Cochlear Implants: Long-Term Improved Outcomes in Teens

cochlear implants

According to a study that was published in JAMA Otolaryngology-Head & Neck Surgery. Cochlear implants (CIs) in adolescents have a better outcome considering language, quality of life, and academic performance.

Ivette Cejas, Ph.D., from the University of Miami along with colleagues did a longitudinal cohort study based on this finding. It included 188 children who were suffering from severe to profound bilateral hearing loss with cochlear implants. Furthermore, the CIs were from the Childhood Development After Cochlear Implant study. A cohort of 340 children with severe to intense hearing loss without the CIs from the National Longitudinal Translational Study-2. In addition, results of children from the literature of comparable children without (cochlear implants) CIs.

The researchers assessed the long-term educational outcomes. They also assessed the quality of life of adolescents who have had the implants for over thirteen years.

The Difference in Performance in Children with and without Cochlear Implants

Academic performance was found to be better in children with CIs. This comparison is to those who did not have CIs with the same level of hearing loss. Moreover, the children who got CIs before the age of eighteen months got the most benefits. Their performance was at par or above gender norms or age considering academic achievements.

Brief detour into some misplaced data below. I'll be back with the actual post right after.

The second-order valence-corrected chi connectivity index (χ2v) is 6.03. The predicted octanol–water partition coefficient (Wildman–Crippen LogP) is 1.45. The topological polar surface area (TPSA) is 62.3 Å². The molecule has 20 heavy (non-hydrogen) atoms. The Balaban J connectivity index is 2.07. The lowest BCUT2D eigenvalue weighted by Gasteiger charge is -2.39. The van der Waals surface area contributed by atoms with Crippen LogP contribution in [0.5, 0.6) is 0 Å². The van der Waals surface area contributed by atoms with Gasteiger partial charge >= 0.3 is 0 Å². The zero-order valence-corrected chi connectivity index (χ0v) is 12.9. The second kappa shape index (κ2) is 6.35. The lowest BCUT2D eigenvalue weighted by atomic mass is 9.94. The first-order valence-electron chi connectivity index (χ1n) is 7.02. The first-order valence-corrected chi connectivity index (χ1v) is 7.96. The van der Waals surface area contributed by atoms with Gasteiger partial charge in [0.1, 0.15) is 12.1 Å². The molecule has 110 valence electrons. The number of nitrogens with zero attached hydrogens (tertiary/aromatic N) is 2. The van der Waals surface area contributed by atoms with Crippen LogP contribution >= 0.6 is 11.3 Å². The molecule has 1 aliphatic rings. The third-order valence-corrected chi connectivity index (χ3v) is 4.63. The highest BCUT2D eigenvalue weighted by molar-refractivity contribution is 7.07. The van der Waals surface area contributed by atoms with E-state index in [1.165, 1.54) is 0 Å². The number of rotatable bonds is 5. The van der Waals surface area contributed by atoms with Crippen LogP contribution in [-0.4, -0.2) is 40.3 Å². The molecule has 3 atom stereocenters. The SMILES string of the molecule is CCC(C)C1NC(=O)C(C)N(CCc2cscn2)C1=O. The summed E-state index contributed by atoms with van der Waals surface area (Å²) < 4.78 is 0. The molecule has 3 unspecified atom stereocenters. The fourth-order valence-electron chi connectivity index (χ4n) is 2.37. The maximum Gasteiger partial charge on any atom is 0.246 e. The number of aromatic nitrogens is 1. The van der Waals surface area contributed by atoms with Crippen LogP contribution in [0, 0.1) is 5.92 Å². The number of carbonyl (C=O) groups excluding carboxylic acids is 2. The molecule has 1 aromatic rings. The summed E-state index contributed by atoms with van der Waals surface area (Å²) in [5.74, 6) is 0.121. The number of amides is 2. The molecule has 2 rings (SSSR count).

Therefore, a better quality of life on the Pediatric Quality of Life Inventory was seen in adolescents with CIs. This conclusion was in comparison to those without them. Furthermore, children with CIs from an earlier age had a higher score across the domains on a condition-specific measure known as Youth Quality of Life Instrument-Deaf and Hard of Hearing.

The authors wrote,

These findings highlight the importance of early identification and intervention


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